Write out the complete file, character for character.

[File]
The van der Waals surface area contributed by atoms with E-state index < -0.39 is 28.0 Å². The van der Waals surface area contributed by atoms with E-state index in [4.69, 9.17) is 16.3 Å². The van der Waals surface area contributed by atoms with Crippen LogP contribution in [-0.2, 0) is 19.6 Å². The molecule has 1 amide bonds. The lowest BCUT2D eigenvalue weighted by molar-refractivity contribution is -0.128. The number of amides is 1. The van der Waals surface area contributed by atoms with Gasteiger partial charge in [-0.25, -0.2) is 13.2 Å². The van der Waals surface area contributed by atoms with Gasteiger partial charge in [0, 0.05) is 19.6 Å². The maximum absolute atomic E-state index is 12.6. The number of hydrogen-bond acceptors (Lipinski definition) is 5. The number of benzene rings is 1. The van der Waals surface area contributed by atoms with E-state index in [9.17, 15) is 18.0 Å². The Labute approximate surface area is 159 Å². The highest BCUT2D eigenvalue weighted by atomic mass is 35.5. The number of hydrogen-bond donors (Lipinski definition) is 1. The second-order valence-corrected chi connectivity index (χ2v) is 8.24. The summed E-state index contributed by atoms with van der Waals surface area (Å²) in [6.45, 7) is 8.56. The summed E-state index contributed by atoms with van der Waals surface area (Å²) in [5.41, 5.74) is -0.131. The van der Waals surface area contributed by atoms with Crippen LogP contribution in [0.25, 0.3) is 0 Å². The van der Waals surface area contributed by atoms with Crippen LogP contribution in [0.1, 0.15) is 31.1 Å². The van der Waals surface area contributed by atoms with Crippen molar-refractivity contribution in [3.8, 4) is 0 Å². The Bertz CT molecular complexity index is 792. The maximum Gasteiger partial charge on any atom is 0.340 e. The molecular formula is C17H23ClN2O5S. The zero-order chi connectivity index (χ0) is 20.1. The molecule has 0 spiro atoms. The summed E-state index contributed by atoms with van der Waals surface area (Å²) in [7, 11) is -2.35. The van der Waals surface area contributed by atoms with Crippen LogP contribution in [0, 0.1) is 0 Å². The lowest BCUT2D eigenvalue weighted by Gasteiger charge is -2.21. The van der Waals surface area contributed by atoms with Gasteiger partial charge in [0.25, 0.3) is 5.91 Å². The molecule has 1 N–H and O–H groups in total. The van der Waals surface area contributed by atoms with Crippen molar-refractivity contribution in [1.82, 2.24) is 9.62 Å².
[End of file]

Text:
The van der Waals surface area contributed by atoms with E-state index < -0.39 is 28.0 Å². The van der Waals surface area contributed by atoms with E-state index in [4.69, 9.17) is 16.3 Å². The van der Waals surface area contributed by atoms with Crippen LogP contribution in [-0.2, 0) is 19.6 Å². The molecule has 1 amide bonds. The lowest BCUT2D eigenvalue weighted by molar-refractivity contribution is -0.128. The number of amides is 1. The van der Waals surface area contributed by atoms with Gasteiger partial charge in [-0.25, -0.2) is 13.2 Å². The van der Waals surface area contributed by atoms with Gasteiger partial charge in [0, 0.05) is 19.6 Å². The maximum absolute atomic E-state index is 12.6. The number of hydrogen-bond acceptors (Lipinski definition) is 5. The number of benzene rings is 1. The van der Waals surface area contributed by atoms with E-state index in [9.17, 15) is 18.0 Å². The Labute approximate surface area is 159 Å². The highest BCUT2D eigenvalue weighted by atomic mass is 35.5. The number of hydrogen-bond donors (Lipinski definition) is 1. The second-order valence-corrected chi connectivity index (χ2v) is 8.24. The summed E-state index contributed by atoms with van der Waals surface area (Å²) in [6.45, 7) is 8.56. The summed E-state index contributed by atoms with van der Waals surface area (Å²) in [5.41, 5.74) is -0.131. The van der Waals surface area contributed by atoms with Crippen LogP contribution in [0.25, 0.3) is 0 Å². The van der Waals surface area contributed by atoms with Crippen LogP contribution in [0.1, 0.15) is 31.1 Å². The van der Waals surface area contributed by atoms with Crippen molar-refractivity contribution in [3.8, 4) is 0 Å². The Bertz CT molecular complexity index is 792. The maximum Gasteiger partial charge on any atom is 0.340 e. The molecular formula is C17H23ClN2O5S. The zero-order chi connectivity index (χ0) is 20.1. The molecule has 0 spiro atoms. The summed E-state index contributed by atoms with van der Waals surface area (Å²) in [7, 11) is -2.35. The van der Waals surface area contributed by atoms with Crippen LogP contribution in [0, 0.1) is 0 Å². The lowest BCUT2D eigenvalue weighted by Gasteiger charge is -2.21. The van der Waals surface area contributed by atoms with Gasteiger partial charge in [0.25, 0.3) is 5.91 Å². The molecule has 1 N–H and O–H groups in total. The van der Waals surface area contributed by atoms with Crippen molar-refractivity contribution in [1.82, 2.24) is 9.62 Å².